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Patient Safety and Medication Error Reduction
Adopted October 2008
Beginning in 2000, in response to the number of medication errors and medication distribution issues, state boards of pharmacy across the country began to convene committees and work groups to research and report back to the boards about ways to reduce medication errors. In response to the Oregon Board of Pharmacy’s interest in promoting an awareness of and ultimately a decrease in medication errors, the Board convened its Medication Error Reduction – Patient Safety Research Council.
The charge of Oregon’s 12-member multi-disciplinary Research Council was to investigate procedures designed to reduce medication errors and evaluate the role the Board currently plays in supporting medication error reduction efforts. The Research Council was also asked to recommend measures the Board could take to improve patient safety through medication error reduction programs in the state. The Research Council has developed a document that reflects optimum standards for providing patient care in today’s pharmacies. While the document is not intended to be a comprehensive list of goals that are completely achievable on a continual basis, it does suggest a number of specific procedures that can be implemented in pharmacy practice settings in an effort to enhance existing quality improvement programs.  This list is not exclusive of other improvements and may be supplemented by the Board from time to time.
Optimizing Patient Safety and Reducing Medication Errors, the 23-point document developed by the Research Council, was based on a review of current literature and work done in other states. The recommendations have been modified and edited specifically for use in Oregon pharmacies. The Board would like to acknowledge the work done by the National Association of Boards of Pharmacy’s 2007-08 Task Force on Continuous Quality Improvement, Peer Review, and Inspecting for Patient Safety, the Massachusetts Board of Registration in Pharmacy, and The Institute for Safe Medication Practices.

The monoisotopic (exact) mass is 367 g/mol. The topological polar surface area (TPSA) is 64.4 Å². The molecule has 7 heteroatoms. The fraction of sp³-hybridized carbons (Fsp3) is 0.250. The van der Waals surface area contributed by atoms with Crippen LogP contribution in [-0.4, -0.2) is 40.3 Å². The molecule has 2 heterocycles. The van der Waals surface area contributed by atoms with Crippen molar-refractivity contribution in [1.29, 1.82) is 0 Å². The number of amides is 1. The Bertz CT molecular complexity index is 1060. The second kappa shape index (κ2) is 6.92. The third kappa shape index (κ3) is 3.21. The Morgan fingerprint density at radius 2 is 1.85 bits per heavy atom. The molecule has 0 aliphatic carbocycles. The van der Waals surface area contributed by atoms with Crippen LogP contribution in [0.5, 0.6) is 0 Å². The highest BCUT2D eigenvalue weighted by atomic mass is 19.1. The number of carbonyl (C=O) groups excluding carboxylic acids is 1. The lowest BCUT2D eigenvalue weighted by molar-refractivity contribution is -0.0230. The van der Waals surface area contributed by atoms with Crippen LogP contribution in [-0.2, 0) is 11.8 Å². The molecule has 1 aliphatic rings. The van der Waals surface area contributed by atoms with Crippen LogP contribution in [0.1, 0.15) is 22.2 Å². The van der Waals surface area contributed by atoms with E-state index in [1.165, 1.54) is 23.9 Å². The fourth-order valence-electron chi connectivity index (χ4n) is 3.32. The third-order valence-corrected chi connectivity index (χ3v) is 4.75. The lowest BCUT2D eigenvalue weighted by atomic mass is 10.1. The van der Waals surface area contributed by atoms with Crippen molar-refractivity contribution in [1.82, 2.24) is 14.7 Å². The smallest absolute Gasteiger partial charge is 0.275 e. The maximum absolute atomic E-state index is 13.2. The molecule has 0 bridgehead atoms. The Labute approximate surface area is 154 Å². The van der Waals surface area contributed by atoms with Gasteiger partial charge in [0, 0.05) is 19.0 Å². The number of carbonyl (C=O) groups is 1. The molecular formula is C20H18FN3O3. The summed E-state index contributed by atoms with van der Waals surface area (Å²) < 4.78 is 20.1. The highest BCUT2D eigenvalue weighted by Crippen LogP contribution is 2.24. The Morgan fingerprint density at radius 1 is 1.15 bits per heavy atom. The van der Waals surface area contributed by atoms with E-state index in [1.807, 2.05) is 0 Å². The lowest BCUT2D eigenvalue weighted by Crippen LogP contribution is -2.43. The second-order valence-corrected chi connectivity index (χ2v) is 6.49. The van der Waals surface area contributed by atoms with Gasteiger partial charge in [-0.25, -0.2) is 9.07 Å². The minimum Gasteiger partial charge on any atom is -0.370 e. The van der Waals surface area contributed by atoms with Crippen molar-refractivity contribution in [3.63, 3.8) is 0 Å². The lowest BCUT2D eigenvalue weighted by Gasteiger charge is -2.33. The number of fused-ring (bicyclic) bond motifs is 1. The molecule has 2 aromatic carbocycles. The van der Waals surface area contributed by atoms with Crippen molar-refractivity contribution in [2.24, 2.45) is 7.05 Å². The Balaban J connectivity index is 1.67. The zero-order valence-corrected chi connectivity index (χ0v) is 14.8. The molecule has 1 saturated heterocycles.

The Oregon Board of Pharmacy expects all licensees to engage in practices that assure patient safety.  All pharmacies should take proactive measures to prevent errors, and adopt a safety culture which allows for sharing of information to promote best practices.  Links to resources to reduce medication errors and improve patient safety can be found below.
Safety culture is the enduring value and priority placed on worker and public safety by everyone in every group at every level of an organization. It refers to the extent to which individuals and groups will commit to personal responsibility for safety, act to preserve, enhance and communicate safety concerns, strive to actively learn, adapt, and modify (both individual and organizational) behavior based on lessons learned from mistakes, and be rewarded in a manner consistent with these values.*
*Source: Federal Aviation Administration Report 2002(5)

Patient/Consumer Information
Patient Safety  
Oregon Patient Safety Commission​  
American Association of Retired Persons, Prescription Drugs (AARP)​

Institute for Safe Medication Practices​  
Consumer Healthcare Products Association​ 
NABP Safe Pharmacy 

For reporting concerns, please contact the Oregon Board of Pharmacy.

Pharmacist/Staff Information

Oregon Patient Safety Commission​
Institute for Safe Medication Practices​ 
Compendium of Best Solutions by National Patient Safety Foundation​
U.S. Food and Drug Administration, CDER Medication Errors
Patient Safety Network, Agency for Healthcare Research and Quality​
Massachusetts Board of Registration in Pharmacy Medication Error Reduction​  
USP's medication error reporting program

National Association of Chain Drug Stores ​

University of Michigan Health System Patient Safety​ 
Joint Commission on Accreditation of Healthcare Organizations​

ISMP self-evaluation 
Error-Prone Abbreviations, Symbols, and Dose Designations ​


Prescription Error CE​